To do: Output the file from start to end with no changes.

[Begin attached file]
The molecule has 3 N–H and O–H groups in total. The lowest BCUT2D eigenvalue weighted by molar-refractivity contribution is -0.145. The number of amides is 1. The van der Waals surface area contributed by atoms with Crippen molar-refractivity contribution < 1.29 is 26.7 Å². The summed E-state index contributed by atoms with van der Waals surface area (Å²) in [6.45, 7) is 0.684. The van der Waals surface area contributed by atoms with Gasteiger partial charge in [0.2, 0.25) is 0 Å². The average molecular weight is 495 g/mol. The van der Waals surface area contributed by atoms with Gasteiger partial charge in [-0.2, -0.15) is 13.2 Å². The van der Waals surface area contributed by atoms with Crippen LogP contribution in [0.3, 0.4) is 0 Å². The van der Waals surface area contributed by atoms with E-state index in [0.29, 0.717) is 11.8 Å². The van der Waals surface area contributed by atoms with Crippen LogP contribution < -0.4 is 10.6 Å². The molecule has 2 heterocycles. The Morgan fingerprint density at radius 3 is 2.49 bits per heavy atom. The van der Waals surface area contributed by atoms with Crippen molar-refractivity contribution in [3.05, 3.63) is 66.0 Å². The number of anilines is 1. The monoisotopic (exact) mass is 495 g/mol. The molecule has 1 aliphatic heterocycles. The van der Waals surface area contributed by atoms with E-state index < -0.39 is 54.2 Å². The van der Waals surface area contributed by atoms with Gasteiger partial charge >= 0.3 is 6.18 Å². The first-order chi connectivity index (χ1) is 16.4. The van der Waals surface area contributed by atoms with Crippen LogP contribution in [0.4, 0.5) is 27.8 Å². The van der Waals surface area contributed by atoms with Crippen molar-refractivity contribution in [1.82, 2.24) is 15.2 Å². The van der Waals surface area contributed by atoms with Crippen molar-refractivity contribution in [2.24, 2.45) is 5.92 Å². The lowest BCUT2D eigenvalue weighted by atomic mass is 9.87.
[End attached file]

The molecule has 3 N–H and O–H groups in total. The lowest BCUT2D eigenvalue weighted by molar-refractivity contribution is -0.145. The number of amides is 1. The van der Waals surface area contributed by atoms with Crippen molar-refractivity contribution < 1.29 is 26.7 Å². The summed E-state index contributed by atoms with van der Waals surface area (Å²) in [6.45, 7) is 0.684. The van der Waals surface area contributed by atoms with Gasteiger partial charge in [0.2, 0.25) is 0 Å². The average molecular weight is 495 g/mol. The van der Waals surface area contributed by atoms with Gasteiger partial charge in [-0.2, -0.15) is 13.2 Å². The van der Waals surface area contributed by atoms with Crippen LogP contribution in [0.3, 0.4) is 0 Å². The van der Waals surface area contributed by atoms with E-state index in [0.29, 0.717) is 11.8 Å². The van der Waals surface area contributed by atoms with Crippen LogP contribution < -0.4 is 10.6 Å². The molecule has 2 heterocycles. The Morgan fingerprint density at radius 3 is 2.49 bits per heavy atom. The van der Waals surface area contributed by atoms with Crippen molar-refractivity contribution in [3.05, 3.63) is 66.0 Å². The number of anilines is 1. The monoisotopic (exact) mass is 495 g/mol. The molecule has 1 aliphatic heterocycles. The van der Waals surface area contributed by atoms with E-state index < -0.39 is 54.2 Å². The van der Waals surface area contributed by atoms with Gasteiger partial charge >= 0.3 is 6.18 Å². The first-order chi connectivity index (χ1) is 16.4. The van der Waals surface area contributed by atoms with Crippen LogP contribution in [0.4, 0.5) is 27.8 Å². The van der Waals surface area contributed by atoms with Crippen molar-refractivity contribution in [1.82, 2.24) is 15.2 Å². The van der Waals surface area contributed by atoms with Crippen molar-refractivity contribution in [2.24, 2.45) is 5.92 Å². The lowest BCUT2D eigenvalue weighted by atomic mass is 9.87.